Africana Studies Highlight

The Passing of Dr. Nathan Hare, “A Great One”

First Day of Strike.
Top right, Nathan Hare in the middle and little Sharon Jones (now AFRS Lecturer) to the left of him.

San Francisco State University, Department of Africana Studies Statement on the Passing of Dr. Nathan Hare

By Dr. Oba T’ Shaka, Professor Emeritus and former Chair of Africana Studies, San Francisco State University

On June 10, 2024, Dr. Nathan Hare joined the ancestors. The founders of the greatest civilization in the history of humanity the civilization of Kemet, (known to the world as Egypt), were a people called the Anu. They defined themselves by three vertical registers that meant, “Great Ones!”

Who was Dr. Nathan Hare? He was a Great One! He was a fearless Black man who bravely fought the enemies of Black freedom, and Blacktruth with his fist, his mind, his writings, his teachings and through taking political action. Just as the Anu founded the greatest classical civilization in antiquity, so Dr. Nathan Hare as a representative of the best in African American culture, founded the discipline of Black Studies in the most alien of spaces the white college at San Francisco State College where Black students barely existed, and Black faculty and Black curriculum were non-existent. Dr. Hare became the first coordinator of Black Studies in the United States and a participant in the successful strike for Black and Ethnic Studies that gave birth to the first Black Studies Department and College of Ethnic Studies in the United States.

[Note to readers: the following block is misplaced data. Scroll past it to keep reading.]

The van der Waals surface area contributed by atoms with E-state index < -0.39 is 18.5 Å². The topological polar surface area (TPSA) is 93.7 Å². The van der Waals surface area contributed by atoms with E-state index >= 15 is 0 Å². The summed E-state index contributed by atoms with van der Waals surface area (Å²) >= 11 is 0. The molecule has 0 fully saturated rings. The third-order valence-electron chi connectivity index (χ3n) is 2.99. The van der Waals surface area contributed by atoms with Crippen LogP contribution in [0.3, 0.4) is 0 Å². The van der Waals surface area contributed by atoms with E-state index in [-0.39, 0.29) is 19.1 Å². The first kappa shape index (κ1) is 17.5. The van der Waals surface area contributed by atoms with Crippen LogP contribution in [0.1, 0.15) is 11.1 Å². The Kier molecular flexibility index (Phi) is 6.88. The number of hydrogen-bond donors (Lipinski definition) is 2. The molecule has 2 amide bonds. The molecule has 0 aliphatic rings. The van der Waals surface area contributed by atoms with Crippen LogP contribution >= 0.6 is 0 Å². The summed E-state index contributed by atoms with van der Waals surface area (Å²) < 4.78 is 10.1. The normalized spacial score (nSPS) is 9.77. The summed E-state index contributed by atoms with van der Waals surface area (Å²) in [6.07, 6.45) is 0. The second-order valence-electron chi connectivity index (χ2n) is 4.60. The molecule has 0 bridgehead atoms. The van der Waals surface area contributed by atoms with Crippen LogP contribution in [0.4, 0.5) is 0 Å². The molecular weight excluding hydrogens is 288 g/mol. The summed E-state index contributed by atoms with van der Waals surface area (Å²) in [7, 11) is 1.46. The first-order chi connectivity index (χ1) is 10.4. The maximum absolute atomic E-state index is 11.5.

As the leader of the only successful Black Freedom and Black Power Movement in the north in the sixties to today, The San Francisco Black Freedom and Black Power Movement and Chair of The Afro-American Institute, now PAPO (Pan African People’s Organization) it was my honor every day to walk the picket line of the SFSU Strike for Black Studies. There, Nathan and I became friends. After the strike, Nathan would come by PAPO’s headquarters, The Malcolm X Unity House and we exchanged ideas on the state of the Black Liberation Movement and the work we were doing in the movement.

What impressed me most about Nathan was the originality of his mind. His thinking wasn’t restricted to any ideology. When he co-founded the Black Scholar Journal, he encouraged it to be a journal of thought that allowed a wide range of Black scholarship that caused Blacks to think. When the Journal became captured by a dogmatic leftist line, Nathan had to leave. He wasn’t going to be a slave to anyone’s thoughts.